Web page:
I’m not in the Bay Area to do our Friday night ferry ritual. So the next best thing was to do a Friday evening boat trip in Chicago. Ann (my sister) and Ingrid (my niece) and I drove downtown and caught a Wendella cruise from a dock just beneath the Michigan Avenue bridge over the Chicago River. The first third of the 90-minute cruise heads west to the South Branch of the river, heads down a little way, and turns around when it’s just below Sears (Willis) Tower. Then it head back out to the lake, goes through the Chicago River lock out to the lake (there’s a two-foot elevation difference between the lake and engineered river), then a short spin north from the mouth of the river, then south toward the planetarium and aquarium, then back into the river.
Yesterday featured shockingly fine mid-spring weather. It was a not-overly-humid 85 with a what we in the Bay Area call an offshore wind–the breeze was coming from the southwest and blowing out over the water, meaning the cooling influence of Lake Michigan was felt (and then only slightly) immediately along the shore. That beautiful day ended in a long evening of lightning, thunder, and pounding rain, and by mid-morning today the wind had turned around and was coming from the northeast, off the lake. The high here today was about 60. And on the boat this evening, it was quite cool. But as long as we were on the river, well below street level, there was hardly any wind. But I noticed that as soon as we headed out toward the lake, the tour guide who had been filling us in on the architectural scene along the river grabbed her gear and headed for the downstairs cabin. “I’ll be back,” she told me. “But the wind is blowing so hard out here you won’t be able to hear me.” The U.S. and Army Corps of Engineers flags flying at the western end of the lock were standing straight out in the breeze as we approached. I saw in the paper today that the lake’s surface temperature is 43 degrees near shore, and as soon as we got out into that wind, it felt–well, pretty cold.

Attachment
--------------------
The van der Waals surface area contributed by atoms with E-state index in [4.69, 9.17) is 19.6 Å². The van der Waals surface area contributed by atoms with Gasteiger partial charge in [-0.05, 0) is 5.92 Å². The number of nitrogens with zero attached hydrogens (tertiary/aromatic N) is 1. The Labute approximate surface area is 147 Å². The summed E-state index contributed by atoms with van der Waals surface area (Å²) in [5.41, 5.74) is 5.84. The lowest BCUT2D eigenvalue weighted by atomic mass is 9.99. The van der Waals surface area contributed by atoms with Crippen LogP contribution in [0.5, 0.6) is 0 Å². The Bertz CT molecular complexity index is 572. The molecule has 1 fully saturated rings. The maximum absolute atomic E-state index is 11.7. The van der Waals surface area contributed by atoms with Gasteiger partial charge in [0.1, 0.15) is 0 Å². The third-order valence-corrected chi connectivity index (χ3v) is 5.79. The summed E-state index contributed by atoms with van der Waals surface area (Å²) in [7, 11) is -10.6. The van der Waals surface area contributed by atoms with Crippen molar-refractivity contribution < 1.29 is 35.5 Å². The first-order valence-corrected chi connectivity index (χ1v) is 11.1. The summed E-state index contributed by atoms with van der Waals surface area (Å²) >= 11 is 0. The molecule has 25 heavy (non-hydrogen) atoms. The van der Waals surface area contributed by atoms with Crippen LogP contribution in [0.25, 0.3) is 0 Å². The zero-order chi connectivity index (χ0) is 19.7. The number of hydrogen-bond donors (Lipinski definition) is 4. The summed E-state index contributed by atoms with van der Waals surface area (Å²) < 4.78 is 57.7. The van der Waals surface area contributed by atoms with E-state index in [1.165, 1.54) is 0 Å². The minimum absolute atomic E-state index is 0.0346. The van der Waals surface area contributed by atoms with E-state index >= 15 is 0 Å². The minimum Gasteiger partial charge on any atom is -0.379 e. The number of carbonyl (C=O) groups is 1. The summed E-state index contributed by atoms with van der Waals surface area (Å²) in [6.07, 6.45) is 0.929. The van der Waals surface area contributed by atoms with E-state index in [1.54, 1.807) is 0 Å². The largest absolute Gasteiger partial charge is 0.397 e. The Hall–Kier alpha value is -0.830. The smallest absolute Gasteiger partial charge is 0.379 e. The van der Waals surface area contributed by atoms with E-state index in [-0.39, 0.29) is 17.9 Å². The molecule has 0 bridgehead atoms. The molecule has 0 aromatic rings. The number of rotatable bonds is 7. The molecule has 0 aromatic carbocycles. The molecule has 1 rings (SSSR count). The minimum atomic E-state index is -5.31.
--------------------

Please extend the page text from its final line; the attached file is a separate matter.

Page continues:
Then we turned around and came out of the tempest, back through the lock, back down the river. The scene above: the new Trump Building (second tallest in Chicago, a sign at its base boasts), with the Wrigley Building at right (decked in blue as part of a commemoration of fallen Chicago Police Department officers).
I managed to miss my scheduled flight earlier today by attempting one too many last-minute tasks before I headed out the door to the airport (including the daily Last Task Before Leaving, walking The Dog). I took BART out to SFO and knew I was kind of cutting it close and got to the baggage counter to check my bag about five minutes after they’d stopped taking luggage for my flight. Since they want you to be on the same plane as your baggage (think about why that is), both I and my bag got moved onto the next flight about an hour later. That was fine by me (though I might have emoted more if the delay had been four or five hours). My substitute flight was late, and for some reason the trip seemed much longer than the three and a half hours it was.
But all that’s ancient history. I’m up on the North Side now, at my sister and bro-in-law’s place in West Rogers Park. It’s one of those perfect nights in Chicago, springtime or anytime: warm until well after midnight, but not humid enough that you feel like the warmth is hanging on you. It’s calm and a little hazy but clear enough to see the brightest stars.
Off to Chicago today on a family visit. The top item on the agenda: visiting my dad, who’s in a rehab facility/nursing home on the North Side of Chicago after two bouts of pneumonia over the past couple of months (and a more general cognitive and physical decline that’s goes back much further). He’s on oxygen now, is quite weak, and really needs round-the-clock care. My sister, Ann, was visiting him yesterday and put him on the phone. He sounded tired and small. But still Dad. I’m both looking forward to seeing him and feeling a little apprehensive about it.
But first, I have a flight to catch. I always look forward to that and feel a little apprehensive about it, too. I don’t like the whole airport process. (Enough said.) I love the view of the Earth from above, even if the look you get from 35,000 feet and 550 mph tends to obscure details and prevents lingering over anything you find interesting. The shot above is from my trip with Kate to New York last August. I’m always on the lookout for geographic features, natural or manmade, to orient me–mountain ranges, rivers, cities, highways. Here, we’re passing just north of Omaha, looking south across the city’s airport, Eppley Airfield, (here’s an overhead view from Google Maps). The water there is the Missouri River, which if you remember was very high late in the spring and throughout the summer. Council Bluffs, Iowa, is across the river on the left (east), Omaha is to the right (west). That’s Interstate 680 at the bottom, built right across the flood plain. It was closed in June and essentially destroyed by the high water. The I-680 junction with I-29 is at the lower left; I-29 was also closed and needed extensive repairs. (Click the picture for larger versions.)